216 pages | 5 1/2 x 8 1/2 | 49 illus.
Cloth 2002 | ISBN 978-0-8122-3674-3 | $59.95s | £39.00 | Add to cart
Paper 2002 | ISBN 978-0-8122-1820-6 | $24.95s | £16.50 | Add to cart
Ebook 2011 | ISBN 978-0-8122-0665-4 | $24.95s | £16.50 | About | Add to cart
Published in cooperation with The Library Company of Philadelphia
View table of contents
"The essays cogently summarize the latest scholarship and suggest new scholarly directions. The book includes a fine narrative overview by the editors as well as a brief afterword by James McPherson that highlights the major historiographical fautlines underlying this complex—and, in years past, frequently heated—subject. . . . Handsome, thoughtful, and accessible, this book deserves a place on everyone's bookshelf."—American Historical ReviewThe period from 1850 to 1876 was the most transformative era in American history. During the course of this tumultuous quarter century Americans fought a bloody civil war, tried to settle the issue of state versus central government power, recognized the dominance of the new industrial economy over the older agricultural one, and ended slavery, long the shame of the nation. At the same time, a major political realignment occurred with the collapse of the "second American party system" and the emergence of a new party, the Republicans.
"Editors Robert Engs and Randall Miller have assembled six of the profession's finest historians and have given nineteenth-century political history another day. In this well-conceptualized volume, Eric Foner, Michael Holt, Phillip Shaw Paludan, Mark Neely, Jean Baker, and Brooks Simpson provide some interesting essays as well as some points of departure for studying the genesis, growth, and contradictions of the Republican Party."—Florida Historical Quarterly
But the defeat of slavery—the chief catalyst for the birth of the Republican party—was at best a limited success. The Constitution had been rewritten to abolish slavery and guarantee equal protection under the law, but social equality for African Americans and expanding freedom for others remained elusive throughout the nation. For these triumphs and enduring tragedy, the Republican party, which became in time and memory the party of Abraham Lincoln, bore primary responsibility.
This collection of six original essays by some of America's most distinguished historians of the Civil War era examines the origins and evolution of the Republican party over the course of its first generation. The essays consider the party in terms of its identity, interests, ideology, images, and individuals, always with an eye to the ways the Republican party influenced midnineteenth-century concerns over national character, political power, race, and civil rights.
The authors collectively extend their inquiries from the 1850s through the 1870s to understand the processes whereby the second American party system broke down, a new party and politics emerged, the Civil War came, and a new political and social order developed. They especially consider how ideas about freedom in the 1850s coalesced during war and Reconstruction to produce both an expanded call for political and civil rights for the ex-slaves and a concern over expanded federal involvement in the protection of those rights. By observing the transformation of a sectional party born in the 1850s into the "Grand Old Party" by the 1870s, the authors demonstrate that no modern political party, even the one that claims descent from Lincoln, has surpassed the accomplishments of the first generation of Republicans.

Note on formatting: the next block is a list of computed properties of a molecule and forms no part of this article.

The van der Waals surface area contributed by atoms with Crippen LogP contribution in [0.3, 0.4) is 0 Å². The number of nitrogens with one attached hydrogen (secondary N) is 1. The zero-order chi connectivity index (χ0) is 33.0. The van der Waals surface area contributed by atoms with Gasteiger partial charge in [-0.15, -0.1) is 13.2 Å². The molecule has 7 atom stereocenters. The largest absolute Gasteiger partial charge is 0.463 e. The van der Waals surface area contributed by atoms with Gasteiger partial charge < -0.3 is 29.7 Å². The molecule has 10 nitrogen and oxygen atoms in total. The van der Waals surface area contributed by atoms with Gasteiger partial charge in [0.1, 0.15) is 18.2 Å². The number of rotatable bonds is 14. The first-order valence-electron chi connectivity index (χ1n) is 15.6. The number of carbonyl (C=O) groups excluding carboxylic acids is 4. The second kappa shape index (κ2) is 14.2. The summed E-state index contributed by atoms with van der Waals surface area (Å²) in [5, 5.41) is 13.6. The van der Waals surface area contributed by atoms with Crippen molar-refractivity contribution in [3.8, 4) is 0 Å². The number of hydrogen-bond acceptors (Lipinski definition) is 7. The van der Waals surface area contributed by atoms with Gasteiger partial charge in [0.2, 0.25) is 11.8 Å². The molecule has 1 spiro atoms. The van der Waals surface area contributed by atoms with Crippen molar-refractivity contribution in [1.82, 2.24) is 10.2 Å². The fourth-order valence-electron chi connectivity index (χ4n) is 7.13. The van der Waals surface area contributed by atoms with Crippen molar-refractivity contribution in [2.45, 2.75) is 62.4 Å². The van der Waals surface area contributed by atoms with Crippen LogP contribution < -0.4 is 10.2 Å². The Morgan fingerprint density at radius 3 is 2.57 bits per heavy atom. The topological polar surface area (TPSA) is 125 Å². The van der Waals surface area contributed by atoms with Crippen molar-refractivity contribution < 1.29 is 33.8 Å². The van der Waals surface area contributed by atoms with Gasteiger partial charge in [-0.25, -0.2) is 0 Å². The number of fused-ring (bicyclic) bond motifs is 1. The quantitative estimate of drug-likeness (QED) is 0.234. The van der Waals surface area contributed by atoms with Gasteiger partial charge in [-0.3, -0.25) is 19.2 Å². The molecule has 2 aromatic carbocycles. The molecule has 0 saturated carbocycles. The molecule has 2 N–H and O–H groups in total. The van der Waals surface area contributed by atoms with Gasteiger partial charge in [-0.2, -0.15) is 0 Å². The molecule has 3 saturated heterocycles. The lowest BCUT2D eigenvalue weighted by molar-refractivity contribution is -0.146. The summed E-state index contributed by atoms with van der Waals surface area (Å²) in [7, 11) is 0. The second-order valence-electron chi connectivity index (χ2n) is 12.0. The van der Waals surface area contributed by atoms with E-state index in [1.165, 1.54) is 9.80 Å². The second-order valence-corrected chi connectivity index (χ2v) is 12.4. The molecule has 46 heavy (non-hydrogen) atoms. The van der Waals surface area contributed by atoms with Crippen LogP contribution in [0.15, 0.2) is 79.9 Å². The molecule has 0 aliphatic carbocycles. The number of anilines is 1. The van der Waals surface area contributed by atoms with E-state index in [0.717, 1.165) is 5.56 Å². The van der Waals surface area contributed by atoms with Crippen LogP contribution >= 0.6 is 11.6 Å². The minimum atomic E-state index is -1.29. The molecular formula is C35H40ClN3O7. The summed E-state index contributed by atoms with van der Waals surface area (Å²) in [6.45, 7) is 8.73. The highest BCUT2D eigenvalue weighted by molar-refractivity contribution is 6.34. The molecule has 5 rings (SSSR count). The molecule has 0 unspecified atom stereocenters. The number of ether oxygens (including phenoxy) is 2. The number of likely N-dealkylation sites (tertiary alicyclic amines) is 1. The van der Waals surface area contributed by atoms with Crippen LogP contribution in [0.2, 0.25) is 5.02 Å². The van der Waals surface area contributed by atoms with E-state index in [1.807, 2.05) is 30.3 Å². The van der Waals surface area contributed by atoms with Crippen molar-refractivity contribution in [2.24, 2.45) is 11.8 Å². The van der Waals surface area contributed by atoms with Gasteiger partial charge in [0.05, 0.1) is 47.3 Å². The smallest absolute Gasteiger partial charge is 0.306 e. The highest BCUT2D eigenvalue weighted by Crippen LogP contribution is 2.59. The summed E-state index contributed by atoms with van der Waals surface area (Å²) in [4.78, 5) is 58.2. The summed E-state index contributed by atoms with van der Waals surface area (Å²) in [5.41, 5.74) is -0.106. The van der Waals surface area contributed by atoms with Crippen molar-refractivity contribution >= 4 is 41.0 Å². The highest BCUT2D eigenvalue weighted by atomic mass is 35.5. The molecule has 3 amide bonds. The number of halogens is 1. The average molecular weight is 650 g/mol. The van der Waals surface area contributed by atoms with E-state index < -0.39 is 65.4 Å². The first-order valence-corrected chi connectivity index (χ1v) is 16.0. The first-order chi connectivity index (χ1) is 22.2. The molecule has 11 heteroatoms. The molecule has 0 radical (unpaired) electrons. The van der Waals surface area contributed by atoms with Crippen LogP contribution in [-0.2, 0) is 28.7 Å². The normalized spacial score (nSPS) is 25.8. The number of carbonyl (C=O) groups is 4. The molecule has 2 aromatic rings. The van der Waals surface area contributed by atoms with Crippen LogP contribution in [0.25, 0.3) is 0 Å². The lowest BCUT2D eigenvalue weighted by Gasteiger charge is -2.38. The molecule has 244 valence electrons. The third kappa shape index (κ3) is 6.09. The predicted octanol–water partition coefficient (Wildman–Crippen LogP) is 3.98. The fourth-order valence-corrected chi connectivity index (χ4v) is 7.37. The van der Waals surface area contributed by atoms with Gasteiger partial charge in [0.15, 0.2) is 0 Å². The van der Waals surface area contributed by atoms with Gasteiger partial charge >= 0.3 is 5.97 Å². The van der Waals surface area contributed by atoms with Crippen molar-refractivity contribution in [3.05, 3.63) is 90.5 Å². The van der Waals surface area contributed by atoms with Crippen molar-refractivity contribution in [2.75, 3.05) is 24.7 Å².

Jean H. Baker, Professor of History at Goucher College, Maryland, is author of Mary Todd Lincoln: A Biography.
Eric Foner, DeWitt Clinton Professor of History at Columbia University, is author of Reconstruction: America's Unfinished Revolution, 1863-1877, winner of the Bancroft Prize.
Michael F. Holt, Langbourne M. Williams Professor of American History at the University of Virginia, is author of The Rise and Fall of the American Whig Party: Jacksonian Politics and the Onset of the Civil War.
James M. McPherson, Professor of History at Princeton University, is author of Battle Cry of Freedom: The Civil War Era, winner of the Pulitzer Prize in history.
Mark E. Neely, Jr., McCabe-Greer Professor in the American Civil War Era at Pennsylvania State University, is author of The Fate of Liberty: Abraham Lincoln and Civil Liberties, winner of the Pulitzer Prize in history.
Phillip Shaw Paludan, Naomi Lynn Professor of Lincoln Studies at the University of Illinois at Springfield, is author of The Presidency of Abraham Lincoln, winner of the Lincoln Prize.
Brooks D. Simpson, Professor of History at Arizona State University, is author of Ulysses S. Grant: Triumph over Adversity, 1822-1865.
Robert F. Engs is Professor of History at the University of Pennsylvania. He is the author of Freedom's First Generation: Black Hampton, Virginia, 1861-1890 and Educating the Disfranchised and Disinherited: Samuel Chapman Armstrong and Hampton Institute, 1839-1893.
Randall M. Miller is Professor of History and the William Dirk Warren '50 Sesquicentennial Chair at Saint Joseph's University, Philadelphia. He is the author or editor of numerous books, including "Dear Master": Letters of a Slave Family, Dictionary of Afro-American Slavery, and Catholics in the Old South: Essays on Church and Culture.